Remember, when you are starting your stretching routine, you might not be able to extend each of your body parts completely. Don’t give up at this point. Even if you can’t fully extend your joint does not mean that you aren’t benefitting from the stretch. Make sure to talk to your doctor about the type of discomfort you might be feeling during your arthritis stretching routine.

Here are some of the basic stretching routines that you can perform when sitting in your hot tub at home! Of course, with anything physical, you should consult with a medical professional before beginning if you feel nervous.


Stretch Your Shoulder, Elbows, Wrists, and Hands

Interlace your fingers and face your palms toward you. Rotate your palms away from your face and stretch your arms away from you as far as you possibly can without going outside of your comfort zone. Hold this stretch for 30 seconds while breathing deeply. Repeat three times over.


Extend Your Elbows

Put one of your hands behind your elbow on the opposite arm. Extend that arm into a straight position. Now, swing your extended arm towards the other shoulder and then towards your chest. While doing so, we recommend twisting your waist in the direction of the arm that is bent, though it is not necessary. Hold this pose for 30 seconds while breathing deeply. Release and repeat on the other side. This will help to stretch out your upper and lower back muscles.


Stretch Your Ankles and Feet

Stretch your legs toward the hot tub wall and place your feet on it. Push into the wall with your toes and lift your ankles off the wall so that only your toes are in contact with the wall. Hold this pose for 30 seconds and release. Give your toes a good wiggle before repeating this stretch a few more times.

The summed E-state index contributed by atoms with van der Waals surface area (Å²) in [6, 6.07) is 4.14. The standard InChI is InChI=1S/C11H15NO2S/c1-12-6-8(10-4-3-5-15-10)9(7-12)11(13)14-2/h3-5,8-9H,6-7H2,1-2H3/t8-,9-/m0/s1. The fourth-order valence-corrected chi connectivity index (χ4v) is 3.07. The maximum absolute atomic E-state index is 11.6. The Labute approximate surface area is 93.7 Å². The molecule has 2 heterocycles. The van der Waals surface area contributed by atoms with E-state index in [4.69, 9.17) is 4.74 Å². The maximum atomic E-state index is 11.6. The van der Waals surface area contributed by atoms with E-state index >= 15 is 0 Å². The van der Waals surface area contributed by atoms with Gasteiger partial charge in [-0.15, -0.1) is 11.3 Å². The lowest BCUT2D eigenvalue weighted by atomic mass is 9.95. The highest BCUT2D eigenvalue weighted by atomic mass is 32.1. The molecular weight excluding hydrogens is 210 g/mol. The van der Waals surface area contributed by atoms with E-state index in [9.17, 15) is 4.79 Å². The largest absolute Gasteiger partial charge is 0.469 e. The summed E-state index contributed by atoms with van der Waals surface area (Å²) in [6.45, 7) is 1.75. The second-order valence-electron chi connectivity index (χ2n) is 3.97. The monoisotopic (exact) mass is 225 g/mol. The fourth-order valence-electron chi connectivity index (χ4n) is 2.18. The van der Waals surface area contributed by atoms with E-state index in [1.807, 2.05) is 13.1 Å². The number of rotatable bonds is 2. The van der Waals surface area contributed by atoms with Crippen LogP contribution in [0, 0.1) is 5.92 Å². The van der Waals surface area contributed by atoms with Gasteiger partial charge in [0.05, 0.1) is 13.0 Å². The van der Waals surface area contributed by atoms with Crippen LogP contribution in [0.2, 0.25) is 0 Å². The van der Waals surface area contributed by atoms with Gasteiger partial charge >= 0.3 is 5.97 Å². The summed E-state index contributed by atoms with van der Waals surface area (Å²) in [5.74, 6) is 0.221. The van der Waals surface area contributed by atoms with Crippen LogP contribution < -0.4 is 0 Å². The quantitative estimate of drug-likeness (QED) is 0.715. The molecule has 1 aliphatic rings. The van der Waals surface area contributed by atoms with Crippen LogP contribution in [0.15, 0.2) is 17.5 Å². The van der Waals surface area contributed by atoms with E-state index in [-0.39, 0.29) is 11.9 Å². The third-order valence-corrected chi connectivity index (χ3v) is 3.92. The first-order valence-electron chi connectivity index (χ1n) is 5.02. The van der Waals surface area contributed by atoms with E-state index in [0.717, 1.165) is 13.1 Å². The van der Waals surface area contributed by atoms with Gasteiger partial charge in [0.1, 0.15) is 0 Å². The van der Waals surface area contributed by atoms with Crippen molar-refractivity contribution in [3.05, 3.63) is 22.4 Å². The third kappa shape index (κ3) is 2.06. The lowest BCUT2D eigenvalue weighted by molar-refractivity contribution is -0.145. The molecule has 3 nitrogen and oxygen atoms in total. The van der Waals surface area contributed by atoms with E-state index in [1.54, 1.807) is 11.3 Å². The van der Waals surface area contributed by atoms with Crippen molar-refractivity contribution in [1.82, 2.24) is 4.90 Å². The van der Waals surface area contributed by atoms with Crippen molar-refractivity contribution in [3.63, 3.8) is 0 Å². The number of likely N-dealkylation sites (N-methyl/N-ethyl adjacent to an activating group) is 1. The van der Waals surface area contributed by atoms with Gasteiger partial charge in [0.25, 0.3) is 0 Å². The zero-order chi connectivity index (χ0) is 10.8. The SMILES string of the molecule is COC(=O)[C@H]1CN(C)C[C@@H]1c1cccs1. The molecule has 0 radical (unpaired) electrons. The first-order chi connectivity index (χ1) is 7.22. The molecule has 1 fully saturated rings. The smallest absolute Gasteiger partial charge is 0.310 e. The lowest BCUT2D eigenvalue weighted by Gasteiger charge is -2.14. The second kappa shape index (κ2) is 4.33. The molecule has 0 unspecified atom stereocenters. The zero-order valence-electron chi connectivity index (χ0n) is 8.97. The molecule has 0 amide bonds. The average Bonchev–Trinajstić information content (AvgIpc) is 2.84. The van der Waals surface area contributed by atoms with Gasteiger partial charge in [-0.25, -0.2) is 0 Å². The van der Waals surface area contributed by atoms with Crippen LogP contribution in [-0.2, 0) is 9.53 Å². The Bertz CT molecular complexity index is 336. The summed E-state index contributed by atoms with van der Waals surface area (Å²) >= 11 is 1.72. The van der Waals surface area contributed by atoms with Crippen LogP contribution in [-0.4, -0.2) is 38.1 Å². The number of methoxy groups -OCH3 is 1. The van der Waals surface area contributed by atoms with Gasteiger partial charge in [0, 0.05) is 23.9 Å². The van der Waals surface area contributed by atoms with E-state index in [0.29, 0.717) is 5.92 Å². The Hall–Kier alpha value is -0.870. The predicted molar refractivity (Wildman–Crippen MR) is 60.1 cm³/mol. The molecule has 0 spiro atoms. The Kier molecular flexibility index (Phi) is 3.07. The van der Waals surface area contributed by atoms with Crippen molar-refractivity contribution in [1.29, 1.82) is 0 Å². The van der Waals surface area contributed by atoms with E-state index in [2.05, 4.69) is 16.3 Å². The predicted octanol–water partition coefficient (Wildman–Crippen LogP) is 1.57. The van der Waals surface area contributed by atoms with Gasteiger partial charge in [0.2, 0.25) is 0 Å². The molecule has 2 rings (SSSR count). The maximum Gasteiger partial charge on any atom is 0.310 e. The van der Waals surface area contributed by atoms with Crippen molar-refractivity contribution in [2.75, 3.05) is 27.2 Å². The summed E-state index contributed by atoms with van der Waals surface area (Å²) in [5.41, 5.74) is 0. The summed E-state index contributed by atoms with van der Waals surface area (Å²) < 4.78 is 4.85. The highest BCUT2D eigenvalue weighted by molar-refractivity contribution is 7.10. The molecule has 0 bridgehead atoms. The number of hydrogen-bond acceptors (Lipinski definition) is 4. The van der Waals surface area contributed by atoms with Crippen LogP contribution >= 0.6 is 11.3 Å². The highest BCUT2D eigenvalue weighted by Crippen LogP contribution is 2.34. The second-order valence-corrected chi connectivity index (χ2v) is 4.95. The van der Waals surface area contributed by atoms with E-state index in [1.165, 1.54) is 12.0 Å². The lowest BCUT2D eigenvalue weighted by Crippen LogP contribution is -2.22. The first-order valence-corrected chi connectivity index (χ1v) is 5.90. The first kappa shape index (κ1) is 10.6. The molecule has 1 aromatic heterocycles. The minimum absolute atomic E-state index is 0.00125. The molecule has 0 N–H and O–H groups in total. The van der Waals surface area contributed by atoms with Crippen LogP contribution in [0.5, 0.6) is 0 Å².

FAQ

What is better for arthritis hot tub steam room or dry heat sauna?

Dry heat saunas are very different from steam rooms in that they utilize a heater with a stack of rocks that radiates heat into a small room. While most dry saunas have water that you can pour over the bed of hot stones to help generate a bit of steam, they are nowhere near the same as steam rooms when it comes to humidity.

While dry saunas provide much more heat than steam rooms, they don’t have the same humidity content that can help to loosen your joints. Remember, you are trying to loosen your joints, not sweat!


How to use a hot tub for arthritis?

There are many ways that having a hot tub can make living with arthritis much more manageable. We recommend creating a stretching and exercise routine to help relieve any pain or pressure in your joints. Exercising in the hot tub can improve your arthritis in two main ways:

Helping joints and muscles to avoid pain through supportive buoyancy

Using water-resistance to make your exercise movements more effective overall

Simple stretching exercises are great in the hot tub, as they can increase your flexibility. Lastly, we also recommend pacing or meditation activities. These can help to reduce the stress that comes from dealing with arthritis on day-to-day.

 

Which is best for arthritis, a sauna or hot tub?